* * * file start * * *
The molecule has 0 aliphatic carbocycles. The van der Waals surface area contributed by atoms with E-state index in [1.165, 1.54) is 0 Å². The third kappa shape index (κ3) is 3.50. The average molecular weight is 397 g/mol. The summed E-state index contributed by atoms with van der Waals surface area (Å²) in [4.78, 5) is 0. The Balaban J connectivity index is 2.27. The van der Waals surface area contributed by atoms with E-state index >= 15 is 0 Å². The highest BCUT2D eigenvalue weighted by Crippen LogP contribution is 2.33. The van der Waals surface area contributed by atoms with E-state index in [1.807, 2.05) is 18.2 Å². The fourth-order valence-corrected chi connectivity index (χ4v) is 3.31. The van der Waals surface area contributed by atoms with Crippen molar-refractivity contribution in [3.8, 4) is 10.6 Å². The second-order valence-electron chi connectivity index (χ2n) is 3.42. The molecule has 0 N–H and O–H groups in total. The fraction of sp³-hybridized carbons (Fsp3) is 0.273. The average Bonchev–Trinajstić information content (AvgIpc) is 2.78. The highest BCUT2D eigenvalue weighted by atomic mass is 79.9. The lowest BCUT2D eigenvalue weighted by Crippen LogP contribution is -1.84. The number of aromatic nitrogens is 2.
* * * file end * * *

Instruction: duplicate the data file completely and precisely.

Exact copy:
The molecule has 0 aliphatic carbocycles. The van der Waals surface area contributed by atoms with E-state index in [1.165, 1.54) is 0 Å². The third kappa shape index (κ3) is 3.50. The average molecular weight is 397 g/mol. The summed E-state index contributed by atoms with van der Waals surface area (Å²) in [4.78, 5) is 0. The Balaban J connectivity index is 2.27. The van der Waals surface area contributed by atoms with E-state index >= 15 is 0 Å². The highest BCUT2D eigenvalue weighted by Crippen LogP contribution is 2.33. The van der Waals surface area contributed by atoms with E-state index in [1.807, 2.05) is 18.2 Å². The fourth-order valence-corrected chi connectivity index (χ4v) is 3.31. The van der Waals surface area contributed by atoms with Crippen molar-refractivity contribution in [3.8, 4) is 10.6 Å². The second-order valence-electron chi connectivity index (χ2n) is 3.42. The molecule has 0 N–H and O–H groups in total. The fraction of sp³-hybridized carbons (Fsp3) is 0.273. The average Bonchev–Trinajstić information content (AvgIpc) is 2.78. The highest BCUT2D eigenvalue weighted by atomic mass is 79.9. The lowest BCUT2D eigenvalue weighted by Crippen LogP contribution is -1.84. The number of aromatic nitrogens is 2.